This article originally appeared in Banking Exchange magazine. Subscribe
Innovating in banking can be tricky, admits Dan O’Malley.
Inventors of all stripes generally believe that they learn more from failure than successes.
“That couldn’t be more true,” says O’Malley, a veteran banking engineer. “But one of the hardest things for banks to do well is to build things that fail, because ‘bank’ and ‘fail’ really don’t go together well
in a sentence.”
Yet as banks strive to remain competitive in the future with traditional rivals as well as disruptors from every direction, industry “grammar” might have to change.
“Anybody who thinks that they can build a new business or a new form of technology without failing first is wrong,” says O’Malley.
O’Malley is executive vice-president and chief digital officer at $8.8 billion-assets Eastern Bank, in Boston, a post he took last spring. That’s when O’Malley, former CEO of PerkStreet Financial, and several members of his team agreed to partner with the mutual savings bank to form Eastern Labs. (The headline on this article comes from O'Malley's LinkedIn page.)
The lab was set up tapping both PerkStreet talent and over 80 Eastern Bank employees with a range of skills. The mission: Developing new technology and related innovations that
can be applied, at a profit, both at Eastern Bank, and at institutions in the 48 states where it doesn’t currently do business.
“If you want to really invest in new technology, you have to figure out
how to make money from it,” says O’Malley, who began his banking career at Capital One in payments. “We’re applied technologists.”
Finding right foundation
O’Malley and others who started PerkStreet—a branchless debit card company offering high rebates with banking partners—learned firsthand about the challenges of getting an idea off the ground and keeping it flying. O’Malley shut the company down when a supplemental capital raise didn’t come off and promised rebates couldn’t all be paid. Some customers were angry about the shutdown and consumer advocate/radio personality Dave Ramsey, a former fan, criticized the company in the wake of the termination.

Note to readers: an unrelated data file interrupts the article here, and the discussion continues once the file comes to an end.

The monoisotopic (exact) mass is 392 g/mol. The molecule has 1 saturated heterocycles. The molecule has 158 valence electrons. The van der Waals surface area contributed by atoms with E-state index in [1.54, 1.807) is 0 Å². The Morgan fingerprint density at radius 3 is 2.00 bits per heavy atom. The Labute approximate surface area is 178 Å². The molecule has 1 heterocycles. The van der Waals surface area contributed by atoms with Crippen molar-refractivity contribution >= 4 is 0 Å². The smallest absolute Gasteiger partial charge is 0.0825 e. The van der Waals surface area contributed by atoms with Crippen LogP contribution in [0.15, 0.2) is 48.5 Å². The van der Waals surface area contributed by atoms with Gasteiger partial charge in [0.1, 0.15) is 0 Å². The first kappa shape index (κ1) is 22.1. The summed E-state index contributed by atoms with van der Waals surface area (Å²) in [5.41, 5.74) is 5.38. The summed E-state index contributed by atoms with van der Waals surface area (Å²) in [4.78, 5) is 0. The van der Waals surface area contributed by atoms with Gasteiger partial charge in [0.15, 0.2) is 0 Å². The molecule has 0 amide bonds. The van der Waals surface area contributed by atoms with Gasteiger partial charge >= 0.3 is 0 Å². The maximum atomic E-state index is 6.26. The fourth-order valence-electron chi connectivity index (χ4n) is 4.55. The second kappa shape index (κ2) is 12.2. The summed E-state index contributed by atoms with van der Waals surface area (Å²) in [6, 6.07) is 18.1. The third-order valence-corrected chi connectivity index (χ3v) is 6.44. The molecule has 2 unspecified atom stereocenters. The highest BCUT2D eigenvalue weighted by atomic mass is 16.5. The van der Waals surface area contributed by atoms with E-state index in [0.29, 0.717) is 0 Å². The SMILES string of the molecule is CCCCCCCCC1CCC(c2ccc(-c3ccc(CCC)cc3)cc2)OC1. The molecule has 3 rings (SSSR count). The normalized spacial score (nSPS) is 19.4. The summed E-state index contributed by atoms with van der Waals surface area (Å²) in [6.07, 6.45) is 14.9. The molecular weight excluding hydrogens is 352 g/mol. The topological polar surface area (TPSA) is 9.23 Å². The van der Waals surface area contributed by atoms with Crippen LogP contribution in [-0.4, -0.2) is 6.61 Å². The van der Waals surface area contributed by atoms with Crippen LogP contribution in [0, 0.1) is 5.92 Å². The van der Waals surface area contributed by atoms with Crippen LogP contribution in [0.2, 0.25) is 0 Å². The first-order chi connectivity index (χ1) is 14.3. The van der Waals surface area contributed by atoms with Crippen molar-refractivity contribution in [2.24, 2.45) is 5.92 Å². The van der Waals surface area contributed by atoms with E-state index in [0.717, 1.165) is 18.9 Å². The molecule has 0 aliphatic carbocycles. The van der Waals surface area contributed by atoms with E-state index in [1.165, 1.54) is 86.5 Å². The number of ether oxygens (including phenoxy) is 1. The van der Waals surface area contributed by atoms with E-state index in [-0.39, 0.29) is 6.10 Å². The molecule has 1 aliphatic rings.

At Eastern Bank and Eastern Labs, O’Malley believes he’s found a platform that he and his team can build from with both the aim of profit and the advantage of time.
“What got it done for us,” says O’Malley, “is that there is a real commitment from the top of the house to take the long-term view on the future of banking. No one at Eastern thinks that banking is going to look the same in ten years.”
While some see banking, as an industry, as stodgy, O’Malley says innovation typically starts inside a bank. Later, “when your technology platform is working really well, then you’ll want to get it out of the bank, spun out into new companies,” he explains.
A key advantage to being inside the bank for an inventive group like the labs staff is, in a word, data.
Ask O’Malley exactly what people in his “lab” do all day and he says, “We write code. That’s what we do.” That code is applied to data, like a factory line uses raw materials and parts, to produce something.
And data is something that banks abound in. Where some see a pile of numbers, O’Malley and company see data that can be analyzed, and conclusions drawn from it. He explains that the financial technology creative process is “iterative.” No blinding flash of innovation resulting in a finished product. You take an idea and prototype. Try it on a small sample of real, live customers, and see how it works. Tweak. Repeat.
In time, if the iterations continue in the right direction, the team will learn enough to produce a platform that can go commercial.
Something O’Malley’s people are working at now, though he declines to drill down much, is a new view of how to find cross-selling opportunities with Eastern’s customers. He says the lab’s cross-selling concepts, under development, draw on how people actually spend their money, based on payment patterns.
“We’ll be rolling it out as soon as we can,” says O’Malley.
Such research works well under a bank umbrella, O’Malley explains, because it avoids Gramm-Leach-Bliley third-party data privacy issues.
In fact, O’Malley says that, as a developer, he finds his position “an incredible setup and an almost unfair advantage” compared to firms attempting to develop applications outside of a financial institution.
However, O’Malley has no illusions that he is working under the umbrella of a highly regulated institution in a highly regulated industry.
“We spend a lot of time on regulatory work,” he says, and effort must go into finding ways, at times, to execute a simple idea in a way that will pass regulatory review.
“It may need to be done in a complicated way, and it can be hard,” says O’Malley. He tries as much as possible to keep his developers and data scientists focused on innovation, and to take on the compliance tasks personally.
“It’s a key part of my job, as head of the group,” O’Malley explains, and regulators’ concerns can never be ignored.
Finding the right engine
Clearly O’Malley sees the need to strike a balance between getting a concept perfect and getting it out there so the labs’ efforts will see some payoff.
One leg-up he feels he has at Eastern is its mutual structure. He believes the bank is about as small as an institution can be and still be able to support an R&D operation like his.
“Because Eastern is a mutual, we don’t have public shareholder pressure,” so there isn’t the expectation of immediate payoff for the multi-millions that the bank has invested in this operation, he says. A public company, he adds, would probably have to be more in the range of $10 billion to be able to provide the resources, management bandwidth, and time that he enjoys at the labs.